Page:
* The podcast of the week: The Basketball Jones. Why? Because I will never – never – stop loving the sound of hoops being broken down by men with Canadian accents. To be clear, they know their stuff and are often entertaining. But there’s no question that I listen longer than I otherwise might just on the off chance that something delightfully Canadian will happen, that one of the regular panel members will drop an “aboot” or dig way too deep into the Toronto Raptors. It’s the good kind of strange, the exact opposite of listening to Americans announce soccer.


TV and Fury have noticed that there are a bunch of Web sites popping up dedicated to longform – and really good – sportswriting. (Nothing gets by us.)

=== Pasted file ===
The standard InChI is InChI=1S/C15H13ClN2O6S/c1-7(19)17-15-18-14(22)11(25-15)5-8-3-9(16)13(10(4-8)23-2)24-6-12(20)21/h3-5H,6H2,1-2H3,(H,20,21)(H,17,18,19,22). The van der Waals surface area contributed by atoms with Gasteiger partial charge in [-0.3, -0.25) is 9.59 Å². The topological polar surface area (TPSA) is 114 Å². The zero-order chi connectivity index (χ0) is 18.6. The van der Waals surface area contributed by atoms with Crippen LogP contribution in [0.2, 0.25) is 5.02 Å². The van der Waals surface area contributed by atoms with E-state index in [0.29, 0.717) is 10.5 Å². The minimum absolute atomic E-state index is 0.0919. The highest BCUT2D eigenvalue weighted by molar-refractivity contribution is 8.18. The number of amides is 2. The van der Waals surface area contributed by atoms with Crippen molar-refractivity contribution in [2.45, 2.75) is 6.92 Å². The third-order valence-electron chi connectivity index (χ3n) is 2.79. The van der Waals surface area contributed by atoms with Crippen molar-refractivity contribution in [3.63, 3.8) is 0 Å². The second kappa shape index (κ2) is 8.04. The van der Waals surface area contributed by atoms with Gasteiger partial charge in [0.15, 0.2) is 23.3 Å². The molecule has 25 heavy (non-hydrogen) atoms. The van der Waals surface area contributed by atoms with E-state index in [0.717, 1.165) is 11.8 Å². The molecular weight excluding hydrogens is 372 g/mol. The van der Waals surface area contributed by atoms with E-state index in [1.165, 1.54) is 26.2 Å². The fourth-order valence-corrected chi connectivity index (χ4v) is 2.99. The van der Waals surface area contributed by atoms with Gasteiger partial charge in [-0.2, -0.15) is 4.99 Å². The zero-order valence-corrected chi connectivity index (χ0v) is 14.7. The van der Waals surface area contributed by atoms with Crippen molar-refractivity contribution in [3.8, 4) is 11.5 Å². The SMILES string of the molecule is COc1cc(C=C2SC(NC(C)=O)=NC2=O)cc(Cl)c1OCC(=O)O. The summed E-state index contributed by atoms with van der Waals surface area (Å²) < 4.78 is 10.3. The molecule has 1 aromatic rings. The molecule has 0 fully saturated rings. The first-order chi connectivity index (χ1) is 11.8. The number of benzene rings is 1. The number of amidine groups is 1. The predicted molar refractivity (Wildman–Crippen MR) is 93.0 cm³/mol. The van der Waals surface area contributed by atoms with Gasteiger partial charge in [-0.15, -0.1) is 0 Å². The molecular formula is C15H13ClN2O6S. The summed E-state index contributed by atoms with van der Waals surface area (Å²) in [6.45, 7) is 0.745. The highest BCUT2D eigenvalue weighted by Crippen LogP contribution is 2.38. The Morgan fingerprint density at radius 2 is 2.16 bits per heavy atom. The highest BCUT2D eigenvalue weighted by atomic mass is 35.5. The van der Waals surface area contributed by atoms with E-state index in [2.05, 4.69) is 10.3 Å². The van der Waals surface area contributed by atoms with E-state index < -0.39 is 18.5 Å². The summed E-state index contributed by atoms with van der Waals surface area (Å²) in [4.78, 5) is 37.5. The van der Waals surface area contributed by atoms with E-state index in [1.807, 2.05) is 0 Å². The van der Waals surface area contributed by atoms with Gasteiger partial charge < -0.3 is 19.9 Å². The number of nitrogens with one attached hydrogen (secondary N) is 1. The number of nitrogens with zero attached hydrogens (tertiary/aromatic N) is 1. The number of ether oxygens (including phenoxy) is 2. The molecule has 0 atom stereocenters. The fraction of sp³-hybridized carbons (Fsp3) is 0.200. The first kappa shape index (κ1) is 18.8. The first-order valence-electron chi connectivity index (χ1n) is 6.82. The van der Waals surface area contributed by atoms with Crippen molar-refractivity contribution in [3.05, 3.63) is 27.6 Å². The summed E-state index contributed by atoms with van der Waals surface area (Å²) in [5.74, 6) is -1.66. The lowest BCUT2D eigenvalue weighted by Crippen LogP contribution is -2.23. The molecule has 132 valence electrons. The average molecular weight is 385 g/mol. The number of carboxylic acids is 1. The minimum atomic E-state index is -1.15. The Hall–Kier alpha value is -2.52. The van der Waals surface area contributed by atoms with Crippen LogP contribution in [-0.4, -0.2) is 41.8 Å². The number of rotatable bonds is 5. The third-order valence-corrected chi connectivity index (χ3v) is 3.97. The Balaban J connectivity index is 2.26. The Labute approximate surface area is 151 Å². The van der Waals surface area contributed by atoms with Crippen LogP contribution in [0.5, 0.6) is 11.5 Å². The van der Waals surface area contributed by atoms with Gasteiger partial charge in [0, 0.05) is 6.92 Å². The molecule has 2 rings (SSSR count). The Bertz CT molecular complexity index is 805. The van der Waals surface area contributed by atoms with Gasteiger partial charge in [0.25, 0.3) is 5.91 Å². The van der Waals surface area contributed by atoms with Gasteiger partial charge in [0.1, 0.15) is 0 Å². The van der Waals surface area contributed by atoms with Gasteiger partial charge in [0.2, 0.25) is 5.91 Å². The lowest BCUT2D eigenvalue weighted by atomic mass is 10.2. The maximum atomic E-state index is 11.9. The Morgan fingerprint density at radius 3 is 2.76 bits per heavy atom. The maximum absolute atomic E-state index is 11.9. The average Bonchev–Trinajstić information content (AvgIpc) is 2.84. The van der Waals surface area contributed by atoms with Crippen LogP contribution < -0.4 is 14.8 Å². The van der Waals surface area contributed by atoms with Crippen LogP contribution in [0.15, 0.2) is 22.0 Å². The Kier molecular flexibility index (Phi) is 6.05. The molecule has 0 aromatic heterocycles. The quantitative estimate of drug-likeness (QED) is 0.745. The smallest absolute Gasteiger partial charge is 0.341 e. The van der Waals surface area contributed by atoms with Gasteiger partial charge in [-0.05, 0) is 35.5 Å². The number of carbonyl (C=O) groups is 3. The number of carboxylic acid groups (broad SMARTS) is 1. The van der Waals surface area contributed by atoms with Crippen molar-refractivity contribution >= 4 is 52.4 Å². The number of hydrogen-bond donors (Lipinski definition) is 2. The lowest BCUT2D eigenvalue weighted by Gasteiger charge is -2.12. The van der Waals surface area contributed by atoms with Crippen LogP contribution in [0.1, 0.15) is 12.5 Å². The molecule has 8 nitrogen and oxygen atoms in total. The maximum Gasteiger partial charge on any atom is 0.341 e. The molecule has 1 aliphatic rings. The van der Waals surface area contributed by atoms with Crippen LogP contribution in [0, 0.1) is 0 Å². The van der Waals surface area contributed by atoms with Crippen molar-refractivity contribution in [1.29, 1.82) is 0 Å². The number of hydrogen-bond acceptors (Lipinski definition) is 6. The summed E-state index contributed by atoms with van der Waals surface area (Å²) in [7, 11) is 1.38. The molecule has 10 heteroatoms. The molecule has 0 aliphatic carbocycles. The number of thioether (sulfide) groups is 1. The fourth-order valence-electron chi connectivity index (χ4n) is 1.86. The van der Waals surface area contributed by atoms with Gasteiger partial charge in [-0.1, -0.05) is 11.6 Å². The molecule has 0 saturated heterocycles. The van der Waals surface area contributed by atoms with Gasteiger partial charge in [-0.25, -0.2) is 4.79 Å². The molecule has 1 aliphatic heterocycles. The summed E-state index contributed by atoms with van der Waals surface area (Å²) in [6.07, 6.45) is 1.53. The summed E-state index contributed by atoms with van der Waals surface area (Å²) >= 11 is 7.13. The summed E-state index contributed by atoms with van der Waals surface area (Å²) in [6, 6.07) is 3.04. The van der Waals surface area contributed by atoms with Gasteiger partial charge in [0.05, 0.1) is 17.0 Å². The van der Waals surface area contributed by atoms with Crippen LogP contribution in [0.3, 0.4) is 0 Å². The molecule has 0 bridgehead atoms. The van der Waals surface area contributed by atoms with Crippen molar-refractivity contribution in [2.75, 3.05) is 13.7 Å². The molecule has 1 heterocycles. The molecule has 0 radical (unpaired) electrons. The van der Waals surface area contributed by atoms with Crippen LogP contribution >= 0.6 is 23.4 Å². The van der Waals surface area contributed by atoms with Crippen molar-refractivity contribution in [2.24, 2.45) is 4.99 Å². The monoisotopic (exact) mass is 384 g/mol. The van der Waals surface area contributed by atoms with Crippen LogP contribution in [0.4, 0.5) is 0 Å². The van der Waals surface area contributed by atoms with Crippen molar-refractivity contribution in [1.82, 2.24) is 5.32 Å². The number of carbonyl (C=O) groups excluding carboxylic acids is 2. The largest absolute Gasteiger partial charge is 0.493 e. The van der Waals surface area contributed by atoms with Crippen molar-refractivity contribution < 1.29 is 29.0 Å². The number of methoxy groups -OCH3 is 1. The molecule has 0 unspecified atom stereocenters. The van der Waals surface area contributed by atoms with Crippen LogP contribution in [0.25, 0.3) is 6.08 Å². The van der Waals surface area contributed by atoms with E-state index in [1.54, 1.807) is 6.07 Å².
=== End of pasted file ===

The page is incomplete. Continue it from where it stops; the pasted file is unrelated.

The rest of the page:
Grantland, Sports on Earth, the forthcoming Glenn Stout project – we like them all. But what’s prompted the trend, are non-writers into it and can it be maintained given the cost and the constantly changing media industry? That’s the topic of this week’s TVFury podcast.

Here’s the link.


TV will spend countless hours staring at this over the next nine months.

Considering how much time I spend operating one, my lack of knowledge about cars is fairly astounding. The school year starts today in Sioux Falls and soon at South Dakota State, meaning I’ll spend more time than I can easily count on the road and in the air, traveling back and forth and here and there. It’s part of my job as a sports reporter – a big part of it, sometimes.